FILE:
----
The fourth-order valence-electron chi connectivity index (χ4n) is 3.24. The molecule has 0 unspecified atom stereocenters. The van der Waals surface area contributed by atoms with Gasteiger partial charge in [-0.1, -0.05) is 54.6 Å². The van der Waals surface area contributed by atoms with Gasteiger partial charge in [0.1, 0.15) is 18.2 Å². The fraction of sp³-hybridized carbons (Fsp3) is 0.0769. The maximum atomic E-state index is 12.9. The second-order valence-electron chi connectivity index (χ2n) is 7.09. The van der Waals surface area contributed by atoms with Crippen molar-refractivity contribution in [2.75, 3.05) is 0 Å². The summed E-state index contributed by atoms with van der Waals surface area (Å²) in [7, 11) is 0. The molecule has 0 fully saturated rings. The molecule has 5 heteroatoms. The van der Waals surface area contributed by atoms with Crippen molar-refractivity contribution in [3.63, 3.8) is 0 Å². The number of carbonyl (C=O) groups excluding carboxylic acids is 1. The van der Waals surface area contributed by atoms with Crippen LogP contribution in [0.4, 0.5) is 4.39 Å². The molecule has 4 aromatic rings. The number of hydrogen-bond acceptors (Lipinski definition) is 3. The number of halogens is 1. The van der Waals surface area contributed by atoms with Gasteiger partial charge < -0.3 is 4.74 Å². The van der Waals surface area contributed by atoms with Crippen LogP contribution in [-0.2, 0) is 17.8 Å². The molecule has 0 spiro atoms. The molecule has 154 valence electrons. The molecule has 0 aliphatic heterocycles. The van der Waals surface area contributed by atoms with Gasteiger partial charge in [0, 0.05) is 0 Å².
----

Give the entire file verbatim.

The fourth-order valence-electron chi connectivity index (χ4n) is 3.24. The molecule has 0 unspecified atom stereocenters. The van der Waals surface area contributed by atoms with Gasteiger partial charge in [-0.1, -0.05) is 54.6 Å². The van der Waals surface area contributed by atoms with Gasteiger partial charge in [0.1, 0.15) is 18.2 Å². The fraction of sp³-hybridized carbons (Fsp3) is 0.0769. The maximum atomic E-state index is 12.9. The second-order valence-electron chi connectivity index (χ2n) is 7.09. The van der Waals surface area contributed by atoms with Crippen molar-refractivity contribution in [2.75, 3.05) is 0 Å². The summed E-state index contributed by atoms with van der Waals surface area (Å²) in [7, 11) is 0. The molecule has 0 fully saturated rings. The molecule has 5 heteroatoms. The van der Waals surface area contributed by atoms with Crippen molar-refractivity contribution in [3.63, 3.8) is 0 Å². The number of carbonyl (C=O) groups excluding carboxylic acids is 1. The van der Waals surface area contributed by atoms with Crippen LogP contribution in [0.4, 0.5) is 4.39 Å². The molecule has 4 aromatic rings. The number of hydrogen-bond acceptors (Lipinski definition) is 3. The number of halogens is 1. The van der Waals surface area contributed by atoms with Gasteiger partial charge < -0.3 is 4.74 Å². The van der Waals surface area contributed by atoms with Crippen LogP contribution in [-0.2, 0) is 17.8 Å². The molecule has 0 spiro atoms. The molecule has 154 valence electrons. The molecule has 0 aliphatic heterocycles. The van der Waals surface area contributed by atoms with Gasteiger partial charge in [0, 0.05) is 0 Å².